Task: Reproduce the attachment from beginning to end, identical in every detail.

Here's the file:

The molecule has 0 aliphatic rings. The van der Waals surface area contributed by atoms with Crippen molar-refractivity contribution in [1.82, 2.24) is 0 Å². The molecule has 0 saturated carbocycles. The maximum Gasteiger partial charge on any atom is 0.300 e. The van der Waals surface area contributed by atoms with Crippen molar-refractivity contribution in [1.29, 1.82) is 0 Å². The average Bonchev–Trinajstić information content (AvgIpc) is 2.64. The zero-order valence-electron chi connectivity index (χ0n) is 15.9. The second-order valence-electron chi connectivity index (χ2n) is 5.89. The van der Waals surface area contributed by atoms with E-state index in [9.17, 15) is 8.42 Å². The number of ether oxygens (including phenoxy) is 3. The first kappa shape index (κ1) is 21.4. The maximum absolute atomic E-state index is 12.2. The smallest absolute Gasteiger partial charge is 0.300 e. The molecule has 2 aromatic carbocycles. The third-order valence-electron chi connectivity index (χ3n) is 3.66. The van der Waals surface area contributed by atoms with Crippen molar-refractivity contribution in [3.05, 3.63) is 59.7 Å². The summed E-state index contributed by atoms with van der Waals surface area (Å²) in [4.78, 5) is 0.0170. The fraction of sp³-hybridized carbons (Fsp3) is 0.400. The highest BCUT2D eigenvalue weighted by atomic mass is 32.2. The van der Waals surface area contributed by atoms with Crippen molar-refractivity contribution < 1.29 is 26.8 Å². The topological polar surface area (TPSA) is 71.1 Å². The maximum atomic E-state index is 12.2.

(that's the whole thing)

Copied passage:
The molecule has 0 aliphatic rings. The van der Waals surface area contributed by atoms with Crippen molar-refractivity contribution in [1.82, 2.24) is 0 Å². The molecule has 0 saturated carbocycles. The maximum Gasteiger partial charge on any atom is 0.300 e. The van der Waals surface area contributed by atoms with Crippen molar-refractivity contribution in [1.29, 1.82) is 0 Å². The average Bonchev–Trinajstić information content (AvgIpc) is 2.64. The zero-order valence-electron chi connectivity index (χ0n) is 15.9. The second-order valence-electron chi connectivity index (χ2n) is 5.89. The van der Waals surface area contributed by atoms with E-state index in [9.17, 15) is 8.42 Å². The number of ether oxygens (including phenoxy) is 3. The first kappa shape index (κ1) is 21.4. The maximum absolute atomic E-state index is 12.2. The smallest absolute Gasteiger partial charge is 0.300 e. The molecule has 2 aromatic carbocycles. The third-order valence-electron chi connectivity index (χ3n) is 3.66. The van der Waals surface area contributed by atoms with Crippen molar-refractivity contribution in [3.05, 3.63) is 59.7 Å². The summed E-state index contributed by atoms with van der Waals surface area (Å²) in [4.78, 5) is 0.0170. The fraction of sp³-hybridized carbons (Fsp3) is 0.400. The highest BCUT2D eigenvalue weighted by atomic mass is 32.2. The van der Waals surface area contributed by atoms with Crippen molar-refractivity contribution < 1.29 is 26.8 Å². The topological polar surface area (TPSA) is 71.1 Å². The maximum atomic E-state index is 12.2.